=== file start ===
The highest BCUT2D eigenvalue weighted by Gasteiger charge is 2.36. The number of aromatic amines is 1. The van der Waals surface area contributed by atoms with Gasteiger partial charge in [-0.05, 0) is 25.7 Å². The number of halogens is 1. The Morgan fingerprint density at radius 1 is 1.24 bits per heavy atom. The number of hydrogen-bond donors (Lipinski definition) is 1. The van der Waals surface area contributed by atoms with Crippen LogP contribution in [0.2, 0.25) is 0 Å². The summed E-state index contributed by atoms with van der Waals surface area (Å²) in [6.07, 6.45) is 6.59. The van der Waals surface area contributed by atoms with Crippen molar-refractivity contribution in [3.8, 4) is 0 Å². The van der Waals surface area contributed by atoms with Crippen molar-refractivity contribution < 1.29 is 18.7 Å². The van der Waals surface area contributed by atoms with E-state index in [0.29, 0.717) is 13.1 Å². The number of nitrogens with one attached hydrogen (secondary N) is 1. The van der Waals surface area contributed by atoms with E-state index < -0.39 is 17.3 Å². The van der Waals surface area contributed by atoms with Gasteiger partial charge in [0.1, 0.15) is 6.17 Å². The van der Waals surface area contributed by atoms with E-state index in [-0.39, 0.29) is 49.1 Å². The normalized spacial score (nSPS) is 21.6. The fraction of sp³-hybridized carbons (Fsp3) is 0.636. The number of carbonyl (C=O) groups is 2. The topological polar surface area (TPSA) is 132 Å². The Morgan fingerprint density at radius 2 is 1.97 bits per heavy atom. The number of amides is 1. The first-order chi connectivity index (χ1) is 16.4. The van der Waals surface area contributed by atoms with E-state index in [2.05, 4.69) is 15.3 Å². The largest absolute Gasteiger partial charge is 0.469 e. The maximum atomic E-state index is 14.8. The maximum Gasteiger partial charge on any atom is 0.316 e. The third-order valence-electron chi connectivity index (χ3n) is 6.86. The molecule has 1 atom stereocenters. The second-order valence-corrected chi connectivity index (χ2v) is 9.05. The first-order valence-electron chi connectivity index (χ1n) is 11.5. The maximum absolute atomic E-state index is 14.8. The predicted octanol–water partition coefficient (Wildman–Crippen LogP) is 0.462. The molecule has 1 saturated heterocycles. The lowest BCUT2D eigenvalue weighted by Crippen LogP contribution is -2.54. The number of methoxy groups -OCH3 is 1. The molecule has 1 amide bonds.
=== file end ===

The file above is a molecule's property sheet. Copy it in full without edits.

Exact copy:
The highest BCUT2D eigenvalue weighted by Gasteiger charge is 2.36. The number of aromatic amines is 1. The van der Waals surface area contributed by atoms with Gasteiger partial charge in [-0.05, 0) is 25.7 Å². The number of halogens is 1. The Morgan fingerprint density at radius 1 is 1.24 bits per heavy atom. The number of hydrogen-bond donors (Lipinski definition) is 1. The van der Waals surface area contributed by atoms with Crippen LogP contribution in [0.2, 0.25) is 0 Å². The summed E-state index contributed by atoms with van der Waals surface area (Å²) in [6.07, 6.45) is 6.59. The van der Waals surface area contributed by atoms with Crippen molar-refractivity contribution in [3.8, 4) is 0 Å². The van der Waals surface area contributed by atoms with Crippen molar-refractivity contribution < 1.29 is 18.7 Å². The van der Waals surface area contributed by atoms with E-state index in [0.29, 0.717) is 13.1 Å². The number of nitrogens with one attached hydrogen (secondary N) is 1. The van der Waals surface area contributed by atoms with E-state index < -0.39 is 17.3 Å². The van der Waals surface area contributed by atoms with Gasteiger partial charge in [0.1, 0.15) is 6.17 Å². The van der Waals surface area contributed by atoms with E-state index in [-0.39, 0.29) is 49.1 Å². The normalized spacial score (nSPS) is 21.6. The fraction of sp³-hybridized carbons (Fsp3) is 0.636. The number of carbonyl (C=O) groups is 2. The topological polar surface area (TPSA) is 132 Å². The Morgan fingerprint density at radius 2 is 1.97 bits per heavy atom. The number of amides is 1. The first-order chi connectivity index (χ1) is 16.4. The van der Waals surface area contributed by atoms with E-state index in [2.05, 4.69) is 15.3 Å². The largest absolute Gasteiger partial charge is 0.469 e. The maximum atomic E-state index is 14.8. The maximum Gasteiger partial charge on any atom is 0.316 e. The third-order valence-electron chi connectivity index (χ3n) is 6.86. The molecule has 1 atom stereocenters. The second-order valence-corrected chi connectivity index (χ2v) is 9.05. The first-order valence-electron chi connectivity index (χ1n) is 11.5. The maximum absolute atomic E-state index is 14.8. The predicted octanol–water partition coefficient (Wildman–Crippen LogP) is 0.462. The molecule has 1 saturated heterocycles. The lowest BCUT2D eigenvalue weighted by Crippen LogP contribution is -2.54. The number of methoxy groups -OCH3 is 1. The molecule has 1 amide bonds.